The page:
If you want to hard-reset your whole life, a cross-country move is the way to do it. My wife and I took the plunge 18 months ago and it took about a year to not feel freaked out by the change.

It also meant both of us restarting from a dead stop career-wise, and it's still kind of touch-and-go if I'm being honest.
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#17
(10-25-2018, 06:07 PM)engineer Wrote: I'm also on a well-overdue vacation next week, and have planned to finish two writing projects with my time off, getting a jump start on the whole NaNoWriMo thing.  I hope to finish a script I've been kicking around far too long, and a children's story someone local with a connection offered to have a look at.

You said you wanted to course correct and get a new direction in life.  This didn't sound like a "there's a jerk at work and I've been a little down in the dumps" type of an issue.

Unless these creative writing projects are reasonably likely to lead to better employment opportunities (. . . is that realistic?), wouldn't it be a better use of this time to begin taking a very hard look at relocating/re-training?
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#18
(10-25-2018, 02:56 PM)Overlord Wrote: Your mom would want you to do what's best to help you get your life on a course you're content with.  If that means moving or less time to help her, so be it.  She can move TO you when you're in a better place, if that's what's needed.    

What is your education level/degrees?  Where do you live?  Have you looked into any sort of student loans so you could perhaps re-train yourself?  The only field I know of that is desperate for folks of any age, and which offers a meaningfully guaranteed lifestyle improvement (once you're in the field), is IT work.  You'd be surprised what even entry level IT guys can make.  I'm going to be honest: anything creative or arts related is a bad bet when you're in your early 20s, it's a 1000x worse bet when you're in your mid 40s.  I wanted to be a creative writer.  I went to law school.  Following your dreams is a good way to wake up in a nightmare.  

Course correcting in your mid 40s is going to be rough and you're not going to have time for ancillary considerations.  Life can be based a whole lot on luck, so please don't think that your problems are all your own creation.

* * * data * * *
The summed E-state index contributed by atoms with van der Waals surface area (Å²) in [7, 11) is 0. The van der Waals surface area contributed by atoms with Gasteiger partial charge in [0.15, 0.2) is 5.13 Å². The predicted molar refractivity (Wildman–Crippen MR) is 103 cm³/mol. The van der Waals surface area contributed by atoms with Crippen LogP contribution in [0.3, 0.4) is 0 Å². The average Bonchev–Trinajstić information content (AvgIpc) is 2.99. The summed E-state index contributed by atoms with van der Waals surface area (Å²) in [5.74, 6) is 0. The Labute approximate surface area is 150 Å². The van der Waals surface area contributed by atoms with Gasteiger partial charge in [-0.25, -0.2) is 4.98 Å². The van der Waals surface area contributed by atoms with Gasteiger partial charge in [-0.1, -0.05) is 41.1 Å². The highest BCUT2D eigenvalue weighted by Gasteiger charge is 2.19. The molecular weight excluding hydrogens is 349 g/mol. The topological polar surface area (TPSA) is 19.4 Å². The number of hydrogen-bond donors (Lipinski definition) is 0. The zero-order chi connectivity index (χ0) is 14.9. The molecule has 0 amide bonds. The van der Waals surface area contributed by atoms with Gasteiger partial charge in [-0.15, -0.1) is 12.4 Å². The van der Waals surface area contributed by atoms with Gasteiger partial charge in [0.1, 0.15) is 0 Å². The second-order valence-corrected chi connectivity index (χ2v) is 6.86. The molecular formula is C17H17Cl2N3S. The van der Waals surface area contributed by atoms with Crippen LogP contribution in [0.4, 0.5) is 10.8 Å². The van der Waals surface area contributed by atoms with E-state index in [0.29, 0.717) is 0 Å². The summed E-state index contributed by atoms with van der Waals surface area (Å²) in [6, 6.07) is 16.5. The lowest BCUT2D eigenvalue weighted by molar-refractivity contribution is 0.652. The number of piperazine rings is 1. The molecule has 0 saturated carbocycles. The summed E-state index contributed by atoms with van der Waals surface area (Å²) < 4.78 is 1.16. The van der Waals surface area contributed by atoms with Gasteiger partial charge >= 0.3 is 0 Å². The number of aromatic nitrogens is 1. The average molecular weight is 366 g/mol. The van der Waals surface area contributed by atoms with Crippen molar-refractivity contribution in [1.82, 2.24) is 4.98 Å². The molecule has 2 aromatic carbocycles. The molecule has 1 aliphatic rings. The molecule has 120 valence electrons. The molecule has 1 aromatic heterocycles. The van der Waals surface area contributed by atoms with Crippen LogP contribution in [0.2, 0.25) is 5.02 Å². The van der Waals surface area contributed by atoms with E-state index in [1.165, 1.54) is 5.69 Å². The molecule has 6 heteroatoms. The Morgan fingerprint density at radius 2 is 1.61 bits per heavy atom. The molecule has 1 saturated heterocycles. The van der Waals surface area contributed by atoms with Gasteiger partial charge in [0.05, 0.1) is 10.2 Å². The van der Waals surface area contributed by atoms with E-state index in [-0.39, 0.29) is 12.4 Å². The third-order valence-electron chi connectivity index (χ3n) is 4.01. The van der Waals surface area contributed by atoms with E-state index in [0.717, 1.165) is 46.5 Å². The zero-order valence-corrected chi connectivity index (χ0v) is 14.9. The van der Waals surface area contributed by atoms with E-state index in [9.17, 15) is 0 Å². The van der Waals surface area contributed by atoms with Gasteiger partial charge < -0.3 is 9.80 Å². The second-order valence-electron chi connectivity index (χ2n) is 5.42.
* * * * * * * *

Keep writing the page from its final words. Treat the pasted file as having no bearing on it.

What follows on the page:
Working out, specifically lifting heavy weights, will help a ton.  It will improve you physically, increase your mental toughness, strengthen your immune system, and prevent injuries.  Make time.  Do it.  

Your post was pretty heart-breaking to read, I feel so awful for you.

I agree with everything written here apart from the IT work. Yes, there are plenty of jobs out there and they do pay a little more than Food services but you have to specialize in a field to get the best dollars. I will say that Web Developers/App development and data integration programmers are doing gang busters in the financial sector right now but you also need a couple of years accounting or need to be a awesome developer. 

I also agree with JB, although he's way better at being gung ho than me. I left England and moved to a new life. It was a long time ago now, but back then I had a house and was a partner in a semi successful (for Grimsby at least) business. For sure, put some time into yourself. The better off you are the better off you're mum is going to be. Also, I'm not trying to sound heartless, but you need to look after you. If this was England you could get a place for your mum and apply to be a full time carer. That way the Govt looks after some of the financial burden. However, we are not in England, so your best bet is getting out there, finding a place with actual opportunities and taking them. 

A lot of people asked me how I ended up in Dallas. The answer is women. The real question should be what kept me in Dallas and that answer would be the work. You gotta get some place that has more opportunities for you to go through. Also, get a vehicle of some sort. I know some folks on here don't have cars, but I can't have that. Since I was a wee lad I've always been out and about by myself.  Bikes, scooters, motorbikes and lastly cars. You don't need a ton of money to get a car. Do what you can to get mobile. It will open a ton of doors for you, literally. I slept in a car for a while. I have no idea what I would have done without that motor. 

Anyway sir, good luck to you! Let me know if I can do anything. 

I have a similar made up job title as JB as I'm a senior IT business analyst. Which means I do the same things I did on the helpdesk for people with a better job than me and I get to spend millions of dollars!!! I got here with no skills but the willingness to sweat my sack off and having a bit of a head on my shoulders. I started out resetting passwords for Earthlink for fucks sake. 

If at anytime you feel that you don't have what it takes, here's a couple of examples of the mouth breathers I work with. As a joke we swapped a couple of keycaps on a keyboard and that just about ended someones career in shipping. They thought the keyboard was busted because when they hit A it typed E. They had no clue that the A was where the E key used to have been. Secondly, we have a manager here, and all they do is listen to smooth jazz and rake their miniature Zen garden thing. They spend the whole day forwarding emails to guys who work for them and take their replies and make them his own. This dude is on about 100k a year. It's shocking.
"I'll live to see you eat that contract, but I hope you leave enough room for my fist because I'm going to ram it into your stomach and break your god-damn spine!"- Arnold Schwarzenegger in The Running Man.

PSN and Steam gamer tag: rockbollocks

Blizzard ID: Rockbollocks#11635
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#19
(10-25-2018, 06:32 PM)Overlord Wrote:
(10-25-2018, 06:07 PM)engineer Wrote: I'm also on a well-overdue vacation next week, and have planned to finish two writing projects with my time off, getting a jump start on the whole NaNoWriMo thing.  I hope to finish a script I've been kicking around far too long, and a children's story someone local with a connection offered to have a look at.

You said you wanted to course correct and get a new direction in life.  This didn't sound like a "there's a jerk at work and I've been a little down in the dumps" type of an issue.